Idolizing tech founders

Why, and why not?

Markokenya

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When we idolize tech founders and other innovators (nice tag, credit: Scott Galloway) we annoy people. We annoy the old guard.

Innovators inspire us the same way rappers inspire teenagers. They promise to break the status quo, and this fact alone is enough to win our admiration. Most tech founders are young, brimming with confidence, socially inept — in some cases on the spectrum — and they frequently come across as unlikeable people. Never mind. We love them anyway. Or some of us do.

The status quo is being fiercely protected by the suits, the banks, the traditions, the old money and universities and the media. They are collectively shit scared of everything that isn’t the status quo. Meanwhile, those of us not born into privilege and not groomed to go into the top schools, realize that our only chance of ever breaking the status quo and rising to a financial state other than the one tattooed on our foreheads, is to be a founder or to be close to a founder, and to burn society’s cobwebs by innovating furiously against the status quo. Perhaps we’ll win, perhaps we’ll die trying. But we won’t obey the status quo.

I left a cushy job and a beautiful life in Neuchâtel, Switzerland 30 years ago to start a new adventure in Mountain View, CA. My friends thought I was insane. My apartment was the gate house of a palace built in 1672, overlooked the English gardens that lay between me and the lakeshore, in a beautiful ancient but modern city where crime was almost zero, salaries were very high and my workload was very civilized. I played rugby, tennis, windsurfed and snowboarded, whatever the weather called for. I had a great group of friends and life was really good. I was 30.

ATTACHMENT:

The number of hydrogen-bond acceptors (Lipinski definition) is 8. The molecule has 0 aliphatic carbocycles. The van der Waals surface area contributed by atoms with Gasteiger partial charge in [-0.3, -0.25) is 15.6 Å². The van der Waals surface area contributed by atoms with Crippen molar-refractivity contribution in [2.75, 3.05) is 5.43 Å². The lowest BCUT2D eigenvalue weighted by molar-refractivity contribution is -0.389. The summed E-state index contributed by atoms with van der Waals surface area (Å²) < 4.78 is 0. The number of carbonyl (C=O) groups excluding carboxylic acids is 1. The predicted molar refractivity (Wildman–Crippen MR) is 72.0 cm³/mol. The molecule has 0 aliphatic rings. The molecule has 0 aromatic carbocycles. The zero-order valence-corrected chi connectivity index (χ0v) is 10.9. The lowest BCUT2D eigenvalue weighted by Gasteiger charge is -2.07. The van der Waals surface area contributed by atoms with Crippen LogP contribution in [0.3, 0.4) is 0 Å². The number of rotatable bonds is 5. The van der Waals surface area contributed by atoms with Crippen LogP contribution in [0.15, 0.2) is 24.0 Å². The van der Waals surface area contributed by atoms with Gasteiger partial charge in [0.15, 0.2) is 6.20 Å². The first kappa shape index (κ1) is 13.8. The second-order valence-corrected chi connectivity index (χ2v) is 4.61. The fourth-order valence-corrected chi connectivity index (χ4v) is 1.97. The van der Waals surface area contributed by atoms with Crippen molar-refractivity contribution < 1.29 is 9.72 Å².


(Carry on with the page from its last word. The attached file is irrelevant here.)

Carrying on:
Why would anyone leave such a charmed life to go to a sweaty crowded valley where a normal work week is 70 hours and a normal commute is 1.5 hours?

I left because I saw the calcification of the European social system. My friends born into privilege didn’t have to work very hard and were encouraged to study economics and take their time to finish college. Then they were funneled into a large bank where they slowly learned the ropes, without having to work 100 hour weeks like their New York counterparts. Mom and dad paid for the BMW and the fancy apartment, so no…

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Markokenya

San Francisco geek, entrepreneur, wannabe economist, mediocre equestrian